100% Merlot picked on the 21st of September and 2017 is the first and possibly last vintage to be made from pure Merlot. Normally the blend includes up to 50% Cabernet Franc. Almost like a mini-Lafleur in essence, only 1,200 bottles were produced. Full and expressive on the nose, there are wonderful black plum notes, buttered brown toast, blackberry confit with just a dusting of mocha and cocoa powder. Super elegant palate, very pinpoint and precise, excellent purity, harmony and subtlety with a soft, feminine, sultry length.

(Wine Safari Score: 90-92+/100 Greg Sherwood MW)

Les Pensees de Chateau Lafleur 2017

Smallest parcel in Lafleur at 0.69 hectares. Not made as a second wine to Lafleur, more as a defined expression from the same clay dominated parcel. Using 52% Merlot and 48% Cabernet Franc, the aromatics are more vibrant, crunchy and fresh revealing hints of cassis reduction, graphite and a saline, kirsch note. The palate boasts sweet violet tinged black berry, cherry confit with fine core depth and a plush, long length. An accessible, classy expression.

(Wine Safari Score: 91-93/100 Greg Sherwood MW)

Chateau Lafleur 2017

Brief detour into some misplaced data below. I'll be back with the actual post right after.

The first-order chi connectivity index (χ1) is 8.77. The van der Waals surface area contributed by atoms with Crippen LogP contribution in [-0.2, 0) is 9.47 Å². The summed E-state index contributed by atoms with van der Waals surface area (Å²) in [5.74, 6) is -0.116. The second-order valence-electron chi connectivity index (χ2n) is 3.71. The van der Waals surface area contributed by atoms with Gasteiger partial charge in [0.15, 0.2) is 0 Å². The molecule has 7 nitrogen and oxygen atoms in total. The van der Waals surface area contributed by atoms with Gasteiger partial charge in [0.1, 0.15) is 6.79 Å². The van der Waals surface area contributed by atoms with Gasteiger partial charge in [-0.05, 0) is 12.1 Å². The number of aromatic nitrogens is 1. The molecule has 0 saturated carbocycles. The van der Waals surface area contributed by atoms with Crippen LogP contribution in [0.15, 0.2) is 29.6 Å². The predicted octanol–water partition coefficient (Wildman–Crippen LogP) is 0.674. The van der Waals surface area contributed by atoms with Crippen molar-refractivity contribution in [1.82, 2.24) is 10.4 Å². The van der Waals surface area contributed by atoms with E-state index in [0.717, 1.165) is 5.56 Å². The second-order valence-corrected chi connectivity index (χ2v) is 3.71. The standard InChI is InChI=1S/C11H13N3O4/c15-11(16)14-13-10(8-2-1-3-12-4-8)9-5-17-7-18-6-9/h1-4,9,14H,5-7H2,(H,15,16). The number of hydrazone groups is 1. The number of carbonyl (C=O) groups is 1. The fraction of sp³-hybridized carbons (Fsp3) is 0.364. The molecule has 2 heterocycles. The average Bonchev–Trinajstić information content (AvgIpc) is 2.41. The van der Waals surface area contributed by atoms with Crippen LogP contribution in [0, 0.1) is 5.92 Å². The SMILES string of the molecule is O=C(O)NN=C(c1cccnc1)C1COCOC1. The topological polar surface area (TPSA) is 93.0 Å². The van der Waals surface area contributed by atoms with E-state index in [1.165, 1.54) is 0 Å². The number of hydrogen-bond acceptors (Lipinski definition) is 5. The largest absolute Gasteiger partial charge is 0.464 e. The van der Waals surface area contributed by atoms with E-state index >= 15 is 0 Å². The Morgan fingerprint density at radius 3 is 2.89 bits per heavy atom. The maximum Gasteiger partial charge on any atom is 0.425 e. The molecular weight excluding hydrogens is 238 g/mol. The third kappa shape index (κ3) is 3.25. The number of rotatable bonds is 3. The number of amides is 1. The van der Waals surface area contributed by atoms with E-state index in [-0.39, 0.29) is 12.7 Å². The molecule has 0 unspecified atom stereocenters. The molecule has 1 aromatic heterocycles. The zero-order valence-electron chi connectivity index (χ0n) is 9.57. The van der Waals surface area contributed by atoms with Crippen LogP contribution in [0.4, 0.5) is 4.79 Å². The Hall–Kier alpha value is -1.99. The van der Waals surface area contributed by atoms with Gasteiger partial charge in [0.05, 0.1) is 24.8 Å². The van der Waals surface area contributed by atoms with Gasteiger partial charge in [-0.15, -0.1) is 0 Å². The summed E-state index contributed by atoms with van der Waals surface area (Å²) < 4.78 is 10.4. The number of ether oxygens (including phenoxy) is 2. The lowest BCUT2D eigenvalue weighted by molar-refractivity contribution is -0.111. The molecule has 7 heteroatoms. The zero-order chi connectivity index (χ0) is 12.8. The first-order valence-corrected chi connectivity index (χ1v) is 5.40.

With vineyards unharmed by the frost, the blend is 47% Merlot and 53% Cabernet Franc. Merlot was picked before the rains on the 8-12th September as the fruit was beautifully ripe. The aromatics are wonderfully precise, pure and focused, with black bramble berry fruits, black cherry and blackberry jam on buttered brown toast. The palate is broad and expansive, filling the mouth, coating it with concentrated black plum, creamy saline cassis, milk chocolate nuances and chalky, gravelly fine tannins. Wonderful front palate weight, a dense core of fruit and a really profound textural harmony and elegance. Still embryonic, this wine has the genetics and the pedigree to be another fantastic Lafleur vintage.

(Wine Safari Score: 96-98/100 Greg Sherwood MW)